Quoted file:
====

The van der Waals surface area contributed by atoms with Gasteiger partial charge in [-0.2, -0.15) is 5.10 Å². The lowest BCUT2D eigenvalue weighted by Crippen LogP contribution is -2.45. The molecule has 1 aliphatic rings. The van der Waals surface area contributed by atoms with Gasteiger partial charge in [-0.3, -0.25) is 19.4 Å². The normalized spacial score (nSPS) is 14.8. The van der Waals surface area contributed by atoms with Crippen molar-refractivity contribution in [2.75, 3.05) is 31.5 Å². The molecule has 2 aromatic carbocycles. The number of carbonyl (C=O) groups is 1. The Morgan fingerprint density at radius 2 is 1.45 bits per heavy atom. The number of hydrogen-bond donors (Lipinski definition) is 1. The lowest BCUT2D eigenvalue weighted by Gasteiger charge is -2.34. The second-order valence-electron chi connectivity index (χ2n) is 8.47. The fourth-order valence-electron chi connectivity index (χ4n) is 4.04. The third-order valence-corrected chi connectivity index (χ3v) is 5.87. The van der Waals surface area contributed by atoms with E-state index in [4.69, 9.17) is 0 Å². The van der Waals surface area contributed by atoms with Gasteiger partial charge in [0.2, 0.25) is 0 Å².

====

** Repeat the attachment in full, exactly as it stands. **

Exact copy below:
The van der Waals surface area contributed by atoms with Gasteiger partial charge in [-0.2, -0.15) is 5.10 Å². The lowest BCUT2D eigenvalue weighted by Crippen LogP contribution is -2.45. The molecule has 1 aliphatic rings. The van der Waals surface area contributed by atoms with Gasteiger partial charge in [-0.3, -0.25) is 19.4 Å². The normalized spacial score (nSPS) is 14.8. The van der Waals surface area contributed by atoms with Crippen molar-refractivity contribution in [2.75, 3.05) is 31.5 Å². The molecule has 2 aromatic carbocycles. The number of carbonyl (C=O) groups is 1. The Morgan fingerprint density at radius 2 is 1.45 bits per heavy atom. The number of hydrogen-bond donors (Lipinski definition) is 1. The lowest BCUT2D eigenvalue weighted by Gasteiger charge is -2.34. The second-order valence-electron chi connectivity index (χ2n) is 8.47. The fourth-order valence-electron chi connectivity index (χ4n) is 4.04. The third-order valence-corrected chi connectivity index (χ3v) is 5.87. The van der Waals surface area contributed by atoms with E-state index in [4.69, 9.17) is 0 Å². The van der Waals surface area contributed by atoms with Gasteiger partial charge in [0.2, 0.25) is 0 Å².